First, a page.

Newly inaugurated centrist French president Emmanuel Macron chose his government yesterday, appointing a mix of political hues to the top jobs as part of his promise to bridge the right-left divide.
Having already made conservative Edouard Philippe, a member of The Republicans party, his prime minister earlier in the week, Macron picked Bruno Le Maire a pro-European, German-speaking rightist, also from The Republicans, as his economy minister. As interior minister, he picked Gerard Collomb, the mayor of Lyon who was one of the first Socialists to be a vocal supporter of Macron.
Jean-Yves Le Drian, outgoing Socialist defense minister and a close friend of ex-President Francois Hollande, was named foreign minister and minister for Europe. Sylvie Goulard, a centrist EU lawmaker, was named defense minister.
The government appointments are part of a delicate balancing act Macron has to perform ahead of the mid-June legislative elections.
By becoming president with no established party backing he has already thrown traditional party loyalties into the air, and early poll predictions show his start-up Republic on the Move (REM) party will come from nowhere to have more lower house seats than any other.
To make sure he ends up with a workable majority, surrounding himself with people tempted away from both sides of the political divide broadens his support and weakens the main traditional parties, LR and the Socialists. By doing so, though, he could also be increasing the risk of dissent in future.
Other appointments included Francois Bayrou, the head of the centrist Modem party, as justice minister and Marielle de Sarnez as junior Europe minister.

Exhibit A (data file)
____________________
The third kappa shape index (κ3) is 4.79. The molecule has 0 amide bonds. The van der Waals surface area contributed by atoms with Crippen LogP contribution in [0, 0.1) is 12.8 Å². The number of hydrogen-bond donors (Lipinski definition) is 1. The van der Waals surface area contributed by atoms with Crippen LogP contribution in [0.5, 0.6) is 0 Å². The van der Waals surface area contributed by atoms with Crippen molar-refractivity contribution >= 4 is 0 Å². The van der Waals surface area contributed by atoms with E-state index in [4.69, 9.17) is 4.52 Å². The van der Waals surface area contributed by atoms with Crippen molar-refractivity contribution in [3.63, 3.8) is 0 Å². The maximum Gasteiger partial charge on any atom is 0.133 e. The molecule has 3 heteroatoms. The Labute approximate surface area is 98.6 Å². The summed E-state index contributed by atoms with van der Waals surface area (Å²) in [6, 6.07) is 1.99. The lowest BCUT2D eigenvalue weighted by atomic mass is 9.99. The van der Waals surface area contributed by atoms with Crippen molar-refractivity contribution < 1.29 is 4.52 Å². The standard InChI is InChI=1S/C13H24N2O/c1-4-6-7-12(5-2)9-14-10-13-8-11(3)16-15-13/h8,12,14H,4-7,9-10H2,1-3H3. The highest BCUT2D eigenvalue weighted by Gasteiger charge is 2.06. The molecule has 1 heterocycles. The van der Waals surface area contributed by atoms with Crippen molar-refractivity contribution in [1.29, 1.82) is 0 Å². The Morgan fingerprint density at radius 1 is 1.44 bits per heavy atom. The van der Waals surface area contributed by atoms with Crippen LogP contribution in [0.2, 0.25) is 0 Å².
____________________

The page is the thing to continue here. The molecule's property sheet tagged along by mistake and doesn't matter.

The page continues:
Macron had promised to include people from civil society in his government. To that end, Nicolas Hulot, a well-known environmentalist, was named as ecology minister.
After a delay to dig deeper into proposed ministers' tax records and potential conflicts of interest, Macron's office announced his government. Macron has pledged to fight corruption after tax evasion and other scandals hit the previous government. The 5-year term of his immediate predecessor, Socialist President Francois Hollande, was tarnished early on by financial scandals.
After the independent Macron trounced establishment parties in the presidential election, Macron has tried to carefully balance the government between left and right, women and men, new faces and political heavyweights. The president named low-profile, center-right Edouard Philippe as prime minister on Monday.
While French media speculate about who might make the cut, French websites are hosting games allowing users to create their own Cabinet from a motley crew of rumored personalities. They range from quirky to obscure to old-school: math genius Cedric Villani; former train and subway boss Anne-Marie Idrac; Axelle Tessandier, who created a startup in San Francisco before joining Macron's campaign; and a string of former ministers in Socialist and conservative governments.
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